Twice a week for one hour each, Travis Dow, the Monhegan Trash & Recycling Program’s sole, part-time employee, opens up ballfield construction dumpsters for residents to drop off their waste. All trash must be contained within town-issued, 30-gallon purple plastic trash bags ($10/bag). Recycling is deposited in a different construction dumpster. When each trash and recycling container is nearly full (which happens at about the same rate), Travis switches residents over to the two trash and recycling dumpsters waiting in reserve, and schedules a pick up with Central Maine Disposal, a private waste management company located on the mainland, and schedules a spot on the Island Transporter, a private barge company that ferries the truck out to Monhegan and back. The truck brings two empty dumpsters to the island and hauls away the two full dumpsters.



  • There are five construction containers. Two are for trash (one actively filling and one in reserve), two are for recycling (one active, one reserve), and the fifth covered container is for cardboard. In summer, 2 containers (one trash and one recycling) are hauled off island about every 10 days. In winter, they last the whole season before filling. The cardboard container only fills about once a year.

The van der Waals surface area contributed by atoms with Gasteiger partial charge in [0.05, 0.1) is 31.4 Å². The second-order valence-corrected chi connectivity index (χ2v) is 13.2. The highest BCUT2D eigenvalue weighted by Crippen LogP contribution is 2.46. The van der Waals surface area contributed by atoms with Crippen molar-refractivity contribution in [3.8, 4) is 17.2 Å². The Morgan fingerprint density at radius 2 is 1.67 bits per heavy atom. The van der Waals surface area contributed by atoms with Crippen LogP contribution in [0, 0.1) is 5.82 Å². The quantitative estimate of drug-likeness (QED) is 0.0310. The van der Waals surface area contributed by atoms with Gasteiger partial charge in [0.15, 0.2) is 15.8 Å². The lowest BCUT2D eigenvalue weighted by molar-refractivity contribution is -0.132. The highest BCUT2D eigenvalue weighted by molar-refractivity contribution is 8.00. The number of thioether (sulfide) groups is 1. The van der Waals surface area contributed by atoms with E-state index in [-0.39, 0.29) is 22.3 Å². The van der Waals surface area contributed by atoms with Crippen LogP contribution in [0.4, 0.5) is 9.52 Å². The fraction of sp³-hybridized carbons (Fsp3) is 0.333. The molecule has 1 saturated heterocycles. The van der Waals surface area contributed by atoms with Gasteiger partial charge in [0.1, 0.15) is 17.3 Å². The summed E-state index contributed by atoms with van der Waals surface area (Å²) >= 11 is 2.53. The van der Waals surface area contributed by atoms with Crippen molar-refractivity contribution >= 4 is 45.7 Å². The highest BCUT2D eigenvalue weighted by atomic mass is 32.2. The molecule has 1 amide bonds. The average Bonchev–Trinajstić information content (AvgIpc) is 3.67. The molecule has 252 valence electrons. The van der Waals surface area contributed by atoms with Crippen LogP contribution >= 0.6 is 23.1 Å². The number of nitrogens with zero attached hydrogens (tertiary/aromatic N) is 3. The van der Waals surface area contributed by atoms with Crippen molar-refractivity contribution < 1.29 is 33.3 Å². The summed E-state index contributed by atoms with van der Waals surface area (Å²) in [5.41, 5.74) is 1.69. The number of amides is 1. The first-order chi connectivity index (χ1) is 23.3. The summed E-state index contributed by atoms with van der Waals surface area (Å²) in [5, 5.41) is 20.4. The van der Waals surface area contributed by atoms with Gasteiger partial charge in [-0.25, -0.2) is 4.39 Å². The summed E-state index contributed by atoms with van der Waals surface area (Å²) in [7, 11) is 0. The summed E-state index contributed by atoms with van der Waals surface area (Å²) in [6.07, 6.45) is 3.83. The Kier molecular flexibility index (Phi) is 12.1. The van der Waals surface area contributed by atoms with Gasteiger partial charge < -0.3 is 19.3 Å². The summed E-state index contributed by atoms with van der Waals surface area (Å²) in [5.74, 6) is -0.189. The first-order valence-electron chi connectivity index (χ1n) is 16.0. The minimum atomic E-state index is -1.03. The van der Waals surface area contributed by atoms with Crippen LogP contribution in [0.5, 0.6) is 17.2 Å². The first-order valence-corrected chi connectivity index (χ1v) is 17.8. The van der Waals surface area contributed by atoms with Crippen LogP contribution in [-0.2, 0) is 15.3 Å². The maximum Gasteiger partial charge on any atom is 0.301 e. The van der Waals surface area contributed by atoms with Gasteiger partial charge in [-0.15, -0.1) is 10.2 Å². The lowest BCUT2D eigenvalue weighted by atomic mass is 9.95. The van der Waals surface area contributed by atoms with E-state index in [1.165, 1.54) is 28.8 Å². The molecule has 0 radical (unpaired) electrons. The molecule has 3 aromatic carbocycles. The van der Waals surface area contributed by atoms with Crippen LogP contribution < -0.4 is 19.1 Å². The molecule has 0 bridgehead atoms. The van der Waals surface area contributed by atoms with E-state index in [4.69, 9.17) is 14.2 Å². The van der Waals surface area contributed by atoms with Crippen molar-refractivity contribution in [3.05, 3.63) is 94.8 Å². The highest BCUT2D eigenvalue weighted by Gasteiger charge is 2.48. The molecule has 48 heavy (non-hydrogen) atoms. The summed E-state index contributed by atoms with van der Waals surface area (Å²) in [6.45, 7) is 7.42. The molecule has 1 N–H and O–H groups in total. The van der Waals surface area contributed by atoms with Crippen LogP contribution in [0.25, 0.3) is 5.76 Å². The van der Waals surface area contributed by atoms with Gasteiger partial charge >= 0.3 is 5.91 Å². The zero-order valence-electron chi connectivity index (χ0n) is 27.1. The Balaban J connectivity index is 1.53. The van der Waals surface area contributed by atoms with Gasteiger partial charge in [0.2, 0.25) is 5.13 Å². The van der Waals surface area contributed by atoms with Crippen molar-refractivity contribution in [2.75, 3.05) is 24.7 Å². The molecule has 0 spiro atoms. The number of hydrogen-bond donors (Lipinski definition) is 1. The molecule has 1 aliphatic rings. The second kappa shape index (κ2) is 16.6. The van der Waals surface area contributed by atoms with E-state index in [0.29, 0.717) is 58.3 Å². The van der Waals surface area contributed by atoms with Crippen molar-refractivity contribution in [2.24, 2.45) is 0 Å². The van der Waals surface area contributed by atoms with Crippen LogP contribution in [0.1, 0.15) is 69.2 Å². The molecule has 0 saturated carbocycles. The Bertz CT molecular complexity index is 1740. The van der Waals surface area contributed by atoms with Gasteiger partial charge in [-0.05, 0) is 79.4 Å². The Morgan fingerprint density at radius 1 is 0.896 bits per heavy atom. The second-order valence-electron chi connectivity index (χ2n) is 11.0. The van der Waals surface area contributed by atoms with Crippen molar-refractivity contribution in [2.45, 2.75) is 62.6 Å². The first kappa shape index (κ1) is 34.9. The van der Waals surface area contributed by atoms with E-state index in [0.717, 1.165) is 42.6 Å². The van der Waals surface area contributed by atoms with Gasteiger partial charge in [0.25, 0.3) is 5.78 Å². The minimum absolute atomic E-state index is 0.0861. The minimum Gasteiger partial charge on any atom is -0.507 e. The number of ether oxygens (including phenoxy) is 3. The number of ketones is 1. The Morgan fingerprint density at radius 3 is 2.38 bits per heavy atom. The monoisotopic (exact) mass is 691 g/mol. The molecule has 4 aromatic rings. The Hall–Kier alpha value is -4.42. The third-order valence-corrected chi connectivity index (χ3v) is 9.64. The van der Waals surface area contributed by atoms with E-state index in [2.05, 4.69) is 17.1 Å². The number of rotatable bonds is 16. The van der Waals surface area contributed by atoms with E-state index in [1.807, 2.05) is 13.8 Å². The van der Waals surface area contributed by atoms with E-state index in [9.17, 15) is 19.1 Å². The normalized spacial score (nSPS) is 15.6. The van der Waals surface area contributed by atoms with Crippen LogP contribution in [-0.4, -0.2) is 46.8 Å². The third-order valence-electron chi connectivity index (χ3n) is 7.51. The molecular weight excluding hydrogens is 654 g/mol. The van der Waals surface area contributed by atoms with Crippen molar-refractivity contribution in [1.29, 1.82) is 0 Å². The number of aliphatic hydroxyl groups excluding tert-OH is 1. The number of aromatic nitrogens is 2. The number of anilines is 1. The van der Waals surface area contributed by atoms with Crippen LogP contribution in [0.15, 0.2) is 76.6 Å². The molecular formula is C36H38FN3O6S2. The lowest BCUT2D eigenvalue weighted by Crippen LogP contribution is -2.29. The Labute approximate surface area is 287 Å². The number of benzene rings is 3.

• The five dumpster containers sit on land owned by Monhegan Associates, the land trust that owns seventy-five percent of island land. The program is able to lease the land for free.
  • Trash bags that pile up on top of each other naturally compact themselves. This solves the early challenge of garbage oozing out of the small island compactor.
  • Recycling is single-stream. It doesn’t need to be sorted, but it does need to be clean.